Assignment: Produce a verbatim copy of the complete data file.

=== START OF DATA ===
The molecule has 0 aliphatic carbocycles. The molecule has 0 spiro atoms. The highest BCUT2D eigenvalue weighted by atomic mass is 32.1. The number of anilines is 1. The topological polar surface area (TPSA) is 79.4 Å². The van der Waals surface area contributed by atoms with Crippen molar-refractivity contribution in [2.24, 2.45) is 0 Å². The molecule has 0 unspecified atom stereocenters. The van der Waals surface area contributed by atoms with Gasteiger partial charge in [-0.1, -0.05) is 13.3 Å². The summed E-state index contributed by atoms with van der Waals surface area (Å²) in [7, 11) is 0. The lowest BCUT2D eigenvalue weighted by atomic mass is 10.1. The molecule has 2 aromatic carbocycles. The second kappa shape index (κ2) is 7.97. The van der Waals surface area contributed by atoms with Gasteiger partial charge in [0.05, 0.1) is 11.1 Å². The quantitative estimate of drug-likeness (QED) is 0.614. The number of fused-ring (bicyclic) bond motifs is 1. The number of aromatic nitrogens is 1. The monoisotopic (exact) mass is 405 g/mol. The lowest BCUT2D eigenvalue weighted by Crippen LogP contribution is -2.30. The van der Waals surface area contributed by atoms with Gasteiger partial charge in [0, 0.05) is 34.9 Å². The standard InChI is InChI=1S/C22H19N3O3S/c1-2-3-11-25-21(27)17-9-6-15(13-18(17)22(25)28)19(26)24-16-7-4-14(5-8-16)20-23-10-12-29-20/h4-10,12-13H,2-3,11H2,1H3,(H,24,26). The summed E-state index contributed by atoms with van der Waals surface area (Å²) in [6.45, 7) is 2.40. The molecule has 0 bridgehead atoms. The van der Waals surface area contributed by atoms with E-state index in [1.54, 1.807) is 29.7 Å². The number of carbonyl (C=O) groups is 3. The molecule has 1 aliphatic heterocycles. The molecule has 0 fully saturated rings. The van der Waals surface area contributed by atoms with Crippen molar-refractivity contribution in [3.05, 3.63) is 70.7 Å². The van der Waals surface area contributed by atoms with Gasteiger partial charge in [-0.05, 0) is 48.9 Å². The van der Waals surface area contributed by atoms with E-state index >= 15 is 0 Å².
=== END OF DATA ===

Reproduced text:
The molecule has 0 aliphatic carbocycles. The molecule has 0 spiro atoms. The highest BCUT2D eigenvalue weighted by atomic mass is 32.1. The number of anilines is 1. The topological polar surface area (TPSA) is 79.4 Å². The van der Waals surface area contributed by atoms with Crippen molar-refractivity contribution in [2.24, 2.45) is 0 Å². The molecule has 0 unspecified atom stereocenters. The van der Waals surface area contributed by atoms with Gasteiger partial charge in [-0.1, -0.05) is 13.3 Å². The summed E-state index contributed by atoms with van der Waals surface area (Å²) in [7, 11) is 0. The lowest BCUT2D eigenvalue weighted by atomic mass is 10.1. The molecule has 2 aromatic carbocycles. The second kappa shape index (κ2) is 7.97. The van der Waals surface area contributed by atoms with Gasteiger partial charge in [0.05, 0.1) is 11.1 Å². The quantitative estimate of drug-likeness (QED) is 0.614. The number of fused-ring (bicyclic) bond motifs is 1. The number of aromatic nitrogens is 1. The monoisotopic (exact) mass is 405 g/mol. The lowest BCUT2D eigenvalue weighted by Crippen LogP contribution is -2.30. The van der Waals surface area contributed by atoms with Gasteiger partial charge in [0, 0.05) is 34.9 Å². The standard InChI is InChI=1S/C22H19N3O3S/c1-2-3-11-25-21(27)17-9-6-15(13-18(17)22(25)28)19(26)24-16-7-4-14(5-8-16)20-23-10-12-29-20/h4-10,12-13H,2-3,11H2,1H3,(H,24,26). The summed E-state index contributed by atoms with van der Waals surface area (Å²) in [6.45, 7) is 2.40. The molecule has 0 bridgehead atoms. The van der Waals surface area contributed by atoms with E-state index in [1.54, 1.807) is 29.7 Å². The number of carbonyl (C=O) groups is 3. The molecule has 1 aliphatic heterocycles. The molecule has 0 fully saturated rings. The van der Waals surface area contributed by atoms with Crippen molar-refractivity contribution in [3.05, 3.63) is 70.7 Å². The van der Waals surface area contributed by atoms with Gasteiger partial charge in [-0.05, 0) is 48.9 Å². The van der Waals surface area contributed by atoms with E-state index >= 15 is 0 Å².